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ELECTRIC LOCOMOTIVES AND DIESEL ELECTRIC

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ELECTRIC LOCOMOTIVES AND DIESEL ELECTRIC K. K. Hewavithana Bsc.(Eng) Hons. CEng.,MIE(SL). MBA Deputy Chief Engineer Motive Power Sri Lanka Railway 0714399631 keerthieh@gmail.com
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Contents Classification of Locomotives Electric Locomotives DC DC Type DC AC TYpe AC AC Type Diesel Electric DC DC DCAC AC AC

* Electric Locomotives * Diesel Electric Locomotives * Hybrid locomotives


Electric Locomotive This type of locomotive get the electrical power to haul the trail from national grid or land based electrical generating system through high voltage DC or AC Supply commenly used methods are explained in this document. It is also possible to feed the national grid dynamic braking mode to save energy as well as rail and wheel meterial

Basic types of Electrical transmission locomotives around the world

Diesel Electric Locomotives This type generate necessary electrical supply within the locomotive using Diesel powerded engine and AC or DC type Generater Various types of Diesel engins and generaters are used for that purpose. this type of locomotives can be equipped with dynamic braking but electrical energy generated has to be wasted on electrical grid since there is no method is availabe to utilize it with in the engine

Hybrid locomotive This type basically a diesel electri type but with large capacity battery set on board with high capacity inverters to store electrical engrgy developed during dynamic braking while locomotive braking and moving on down hill.

There is a wide variety of electric traction systems around the world. History of electric locomotives was over 100 years old. Many electric locomotives seen today have gone through several stages of developments throughout the history. In the last 20 years there has been a dramatic development in railway traction methods. This was mainly due to the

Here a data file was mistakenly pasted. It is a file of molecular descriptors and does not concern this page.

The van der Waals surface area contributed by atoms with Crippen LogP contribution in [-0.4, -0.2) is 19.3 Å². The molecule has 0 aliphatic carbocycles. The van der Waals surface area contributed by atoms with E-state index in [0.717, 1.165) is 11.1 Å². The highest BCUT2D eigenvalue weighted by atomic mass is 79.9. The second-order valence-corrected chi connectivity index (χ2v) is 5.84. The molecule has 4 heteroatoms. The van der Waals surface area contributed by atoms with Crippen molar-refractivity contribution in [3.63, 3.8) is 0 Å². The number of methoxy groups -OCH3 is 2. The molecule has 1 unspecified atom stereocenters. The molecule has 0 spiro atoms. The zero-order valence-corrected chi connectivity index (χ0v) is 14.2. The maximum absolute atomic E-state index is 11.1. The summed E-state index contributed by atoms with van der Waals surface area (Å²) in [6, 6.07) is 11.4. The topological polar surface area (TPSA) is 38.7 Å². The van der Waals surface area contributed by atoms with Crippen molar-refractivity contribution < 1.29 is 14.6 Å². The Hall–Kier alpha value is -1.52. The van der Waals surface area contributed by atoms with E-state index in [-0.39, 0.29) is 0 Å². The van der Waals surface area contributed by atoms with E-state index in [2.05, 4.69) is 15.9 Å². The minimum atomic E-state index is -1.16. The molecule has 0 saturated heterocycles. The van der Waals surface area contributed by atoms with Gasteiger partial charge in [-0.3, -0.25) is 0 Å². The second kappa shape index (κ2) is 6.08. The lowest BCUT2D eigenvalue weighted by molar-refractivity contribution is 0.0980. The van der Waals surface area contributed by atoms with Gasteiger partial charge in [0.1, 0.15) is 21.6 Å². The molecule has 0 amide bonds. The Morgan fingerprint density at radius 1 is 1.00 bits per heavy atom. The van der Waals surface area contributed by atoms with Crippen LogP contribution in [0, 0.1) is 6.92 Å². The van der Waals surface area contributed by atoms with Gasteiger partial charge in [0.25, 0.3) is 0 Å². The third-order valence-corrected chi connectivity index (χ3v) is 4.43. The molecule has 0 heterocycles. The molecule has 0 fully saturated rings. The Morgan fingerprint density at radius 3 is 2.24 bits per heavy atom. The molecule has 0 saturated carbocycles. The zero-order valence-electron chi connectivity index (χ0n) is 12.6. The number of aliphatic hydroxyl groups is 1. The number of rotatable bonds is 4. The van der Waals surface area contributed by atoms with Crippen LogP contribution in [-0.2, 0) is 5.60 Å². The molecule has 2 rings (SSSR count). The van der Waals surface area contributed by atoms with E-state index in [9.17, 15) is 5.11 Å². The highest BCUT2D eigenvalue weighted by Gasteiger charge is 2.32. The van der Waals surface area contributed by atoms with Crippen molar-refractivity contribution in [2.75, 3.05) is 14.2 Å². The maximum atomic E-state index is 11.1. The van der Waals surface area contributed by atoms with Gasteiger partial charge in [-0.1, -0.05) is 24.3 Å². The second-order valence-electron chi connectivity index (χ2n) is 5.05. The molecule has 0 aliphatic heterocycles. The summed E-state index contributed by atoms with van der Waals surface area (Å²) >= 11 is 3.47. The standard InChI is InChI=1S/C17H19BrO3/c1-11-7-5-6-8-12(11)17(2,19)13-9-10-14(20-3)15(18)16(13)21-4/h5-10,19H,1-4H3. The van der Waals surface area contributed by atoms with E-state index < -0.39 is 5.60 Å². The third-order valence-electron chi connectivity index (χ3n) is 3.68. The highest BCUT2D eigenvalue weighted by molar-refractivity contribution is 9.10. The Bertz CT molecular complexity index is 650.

Electric Locomotives

development of power electronics and microprocessor technology. The traditional design manufacturing and operating practices were dramatically and fundamentally change by the introduction of programmable electronic systems and high voltage electronic controllers such as IGBT technology.,

Modern electric locomotive Power Supply

DC power supply AC Power Supply The electric railway needs a power supply that the trains can access at all times. It must be safe, economical and user friendly. There are 2 possible technologies available.

DC (direct current)This is a traditional method which is easy to use for controlling; Use Third rail or overhead current collectors (pantograph) for power supply return circuit is usually via running rail which is earthed. Normally 3rd rail systems are considered a method for suburban or metro railway system, 750 volt DC third rail supply has been used extensively over the railway systems but may go up to 3000 volts, and trains normally can run up to 145 km/h.

It is easier to boost the voltage of AC than that of DC, so it is easier to send more power over transmission lines with AC. This is why national electrical supplies are distributed at up to 10, 00,000 volts with AC.